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Wednesday October 1, 2014

Washington News

Washington Hotline

Tax Fraud Costs $5.2 Billion

A Government Accountability Office (GAO) report published on September 22 strongly urged IRS Commissioner John Koskinen to take bold action against tax refund fraud. There was an estimated $5.2 billion in fraud during the past year.

Several Congressional leaders responded with pointed requests to the IRS Commissioner and strongly advocated improved efforts to combat tax refund fraud.

Senate Finance Chair Ron Wyden (D-OR) noted, “This GAO report is an important step forward as it makes a number of important recommendations for verifying that taxpayers are getting the refunds they deserve and that the fraudsters don’t get them instead. I’m working closely with my colleagues here in the Congress and the IRS to fight this serious and growing problem that hurts both citizens and the integrity of our tax administration.”

The Ranking Member of the Senate Finance Committee is Orrin Hatch (R-UT). He also expressed the need for immediate action by stating, “As the GAO made clear today, there is more that can be done to improve the agency’s anti-fraud capabilities. Moving forward, I hope the IRS will take a serious look at these recommendations and work with Congress to implement smart safeguards that not only better serve the victims of identity theft refund fraud but, ultimately, stop it before it even starts.”

A center for the tax refund fraud problem has been the state of Florida. Sen. Bill Nelson (D-FL) has been very active in encouraging IRS and Department of Justice pursuit of fraudulent refunds. He stated, “This problem is not going away, unless we go hard after these criminals while also doing what we can to prevent this crime.”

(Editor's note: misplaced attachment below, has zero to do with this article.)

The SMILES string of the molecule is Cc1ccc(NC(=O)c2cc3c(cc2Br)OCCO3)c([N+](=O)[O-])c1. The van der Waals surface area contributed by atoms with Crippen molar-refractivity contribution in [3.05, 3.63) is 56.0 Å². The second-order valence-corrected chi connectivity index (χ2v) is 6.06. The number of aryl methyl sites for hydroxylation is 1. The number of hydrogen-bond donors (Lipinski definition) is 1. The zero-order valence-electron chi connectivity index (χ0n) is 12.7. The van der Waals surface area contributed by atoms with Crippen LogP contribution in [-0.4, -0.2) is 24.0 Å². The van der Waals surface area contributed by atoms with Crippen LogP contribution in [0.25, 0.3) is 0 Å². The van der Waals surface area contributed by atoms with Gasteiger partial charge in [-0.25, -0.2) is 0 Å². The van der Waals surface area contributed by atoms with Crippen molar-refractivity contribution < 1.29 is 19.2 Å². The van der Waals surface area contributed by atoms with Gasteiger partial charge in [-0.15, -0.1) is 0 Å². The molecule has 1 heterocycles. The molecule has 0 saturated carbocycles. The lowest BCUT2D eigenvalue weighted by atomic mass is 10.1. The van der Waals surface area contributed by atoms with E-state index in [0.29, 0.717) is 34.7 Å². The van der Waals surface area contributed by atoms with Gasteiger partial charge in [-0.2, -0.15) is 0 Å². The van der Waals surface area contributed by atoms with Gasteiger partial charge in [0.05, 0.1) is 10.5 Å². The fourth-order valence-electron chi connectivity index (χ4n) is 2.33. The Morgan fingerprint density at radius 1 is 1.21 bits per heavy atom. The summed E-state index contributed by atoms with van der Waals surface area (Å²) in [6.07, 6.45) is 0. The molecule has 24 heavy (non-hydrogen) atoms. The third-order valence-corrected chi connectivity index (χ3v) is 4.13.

House Ways and Means Chair Dave Camp (R-MI) observed that there have been obvious refund fraudsters who have not been quickly apprehended by the IRS. He noted, “In one case, the IRS received over 2,000 returns from a single address – paying out over $3.3 million in refunds. That is not just a simple error, that is clear mismanagement.”

Wyden and Hatch have introduced the Tax Refund Theft Prevention Act of 2014 (S.2736), which protects filers who have had their refund stolen. They note that while the cost of tax fraud is larger, taxpayers are also victimized by IRS impersonators.

Timothy Camus, Deputy Inspector General for Investigations at the Treasury Inspector General for Tax Administration, stated that “the volume of complaints received by TIGTA’s Complaint Hotline Center about this scam is unprecedented.” He noted that there have been 130,000 contacts with TIGTA complaining about IRS impersonators. The fraudulent impersonations resulted in individuals losing $8 million last year.

IRS Commissioner John Koskinen agreed that this is an increasing problem. He stated, “For some reason, impersonation scamming has grown this year. It has always been out there, but there is much more of it this year.”

Published September 26, 2014

Previous Articles

Congress Votes and Departs to Campaign

House and Senate Tax Extender Meetings

Congress Returns for Two Weeks

Whopper of an Inversion

Koskinen Warns of IRS Problems